Tuesday, 2 March 2010

Work and Play

The number of times in my life that I have been told,” All work and no play makes Jack a dull boy.” Maybe this is because for the biggest part of my life since leaving school I took little time to play, it was all work. For the first five years of my ministry I hardly ever took a holiday and if I did, much against the wishes of my family, I was always available to return to conduct a funeral. It is equally true that we cannot on the other hand have all play and no work. There has to be the discipline of toil but there has to be room for play. Fun and play are an important aspect of our lives. It can be claimed that it is through play that we open ourselves to the wonderful moments that come to us when we have “switched off.” My friends have always been amused when I tell them that I do all my best thinking in the bath, in fact I used to “write” all my sermons in the bath. I was always amazed that they found this so amusing; after all Archimedes had his “Eureka” moment in his bath, a moment that had long lasting effects on us all. Many of the momentous moments of history have happened to people when they were relaxed and at play.

I know so many people who eat and sleep their work. They have a dedication and are probably very good employees, and good at the occupation they have chosen. Sadly they tend to be people who are less than stimulating conversationalists or people who never set you afire with great emotion.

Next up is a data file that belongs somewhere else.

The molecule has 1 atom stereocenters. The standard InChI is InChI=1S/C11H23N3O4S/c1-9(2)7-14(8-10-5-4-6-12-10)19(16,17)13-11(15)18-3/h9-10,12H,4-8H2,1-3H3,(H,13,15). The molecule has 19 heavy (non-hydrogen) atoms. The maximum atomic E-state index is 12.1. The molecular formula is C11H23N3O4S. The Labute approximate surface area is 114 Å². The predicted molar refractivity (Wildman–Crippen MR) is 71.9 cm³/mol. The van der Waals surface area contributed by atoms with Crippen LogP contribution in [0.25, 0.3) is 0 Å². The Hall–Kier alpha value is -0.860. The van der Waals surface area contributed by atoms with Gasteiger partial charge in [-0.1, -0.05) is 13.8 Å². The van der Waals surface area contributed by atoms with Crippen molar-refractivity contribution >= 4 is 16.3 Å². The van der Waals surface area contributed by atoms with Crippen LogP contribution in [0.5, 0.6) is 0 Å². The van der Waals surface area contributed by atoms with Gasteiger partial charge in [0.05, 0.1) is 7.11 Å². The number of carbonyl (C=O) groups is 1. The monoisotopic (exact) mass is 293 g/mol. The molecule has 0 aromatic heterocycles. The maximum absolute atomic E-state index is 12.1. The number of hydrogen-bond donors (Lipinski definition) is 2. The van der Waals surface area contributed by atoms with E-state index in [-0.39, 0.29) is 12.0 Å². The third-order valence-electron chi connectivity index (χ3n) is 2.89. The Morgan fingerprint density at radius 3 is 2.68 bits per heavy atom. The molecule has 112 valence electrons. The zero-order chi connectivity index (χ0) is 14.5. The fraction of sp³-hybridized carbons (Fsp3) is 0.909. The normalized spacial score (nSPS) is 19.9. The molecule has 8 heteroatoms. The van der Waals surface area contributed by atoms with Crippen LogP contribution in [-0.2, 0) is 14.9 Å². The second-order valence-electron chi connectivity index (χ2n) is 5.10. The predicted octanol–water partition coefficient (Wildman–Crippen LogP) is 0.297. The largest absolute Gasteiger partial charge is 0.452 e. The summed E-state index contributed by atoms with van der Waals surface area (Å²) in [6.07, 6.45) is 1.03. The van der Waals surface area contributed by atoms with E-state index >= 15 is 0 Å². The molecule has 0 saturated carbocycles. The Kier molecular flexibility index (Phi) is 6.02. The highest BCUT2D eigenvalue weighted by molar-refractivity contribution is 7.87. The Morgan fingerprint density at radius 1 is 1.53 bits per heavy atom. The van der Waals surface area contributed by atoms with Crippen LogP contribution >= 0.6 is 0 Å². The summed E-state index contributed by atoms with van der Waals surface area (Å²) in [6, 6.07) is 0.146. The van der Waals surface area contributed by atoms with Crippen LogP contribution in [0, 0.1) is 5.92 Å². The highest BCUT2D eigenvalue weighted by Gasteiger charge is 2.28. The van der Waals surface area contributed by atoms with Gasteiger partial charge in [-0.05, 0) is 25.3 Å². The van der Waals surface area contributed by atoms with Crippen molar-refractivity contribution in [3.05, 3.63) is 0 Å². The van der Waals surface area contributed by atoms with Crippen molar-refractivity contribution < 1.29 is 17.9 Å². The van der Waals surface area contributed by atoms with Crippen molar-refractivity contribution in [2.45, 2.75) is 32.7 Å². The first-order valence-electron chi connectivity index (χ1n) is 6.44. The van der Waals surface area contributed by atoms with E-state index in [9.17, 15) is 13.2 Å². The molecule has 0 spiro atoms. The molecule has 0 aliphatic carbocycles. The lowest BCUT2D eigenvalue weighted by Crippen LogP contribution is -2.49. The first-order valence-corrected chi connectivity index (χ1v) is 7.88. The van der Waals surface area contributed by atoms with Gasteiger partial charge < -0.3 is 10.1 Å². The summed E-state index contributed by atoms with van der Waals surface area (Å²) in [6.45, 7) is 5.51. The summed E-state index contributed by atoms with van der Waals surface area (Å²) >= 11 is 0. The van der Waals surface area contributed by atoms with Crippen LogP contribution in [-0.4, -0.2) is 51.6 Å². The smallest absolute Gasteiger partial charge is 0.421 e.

There are artists. I have met some, who have given all to their art, every minute of every day. They paint or think paint seven days a week. Yet if you take time to read the life stories of the “greats of art,” you will very quickly notice that their lives were full of play and intrigue. So often their best art was very closely linked to those moments of life where they were enjoying life to the full. One example, Edgar Degas, he had a great love of ballet and this love led to some of his best works. It could never be argued that he only loved ballet because it stimulating his art.

Those who follow the Tao know the need to also be participants in play. To be ,”good” to be “great” to be “inspiring” we have to be prepared to leave the borders, to step over the line of work into the world of play. We all have those things in life we consider “crucial” and “important.” It may be though that if we wish to touch the heights of our creative spirit we need to learn how to “play” and so experience Tao without having to “work at it.”


  1. Indeed. Well said Ralph.

  2. Hi Ralph, I am alive and it is a great day! Did you know that Agatha Christie wrote her mysteries in the bath? I alway begin my day in a bath; I am lucky to have a 6' cast iron bath tub well over one hundred years old! I always begin my day there and think through everything I am grateful for, and often this is a huge list!
    I am "retired" now and all I do is play. To some it may appear as work, but truely it is not.
    There is a time for everything! My time to play.

  3. Your play Jerry produces such beauty and it comes from years of work. You have trully managed to find that balance between work and play. I am sure that the art you produce has come to you in those moments of contemplation.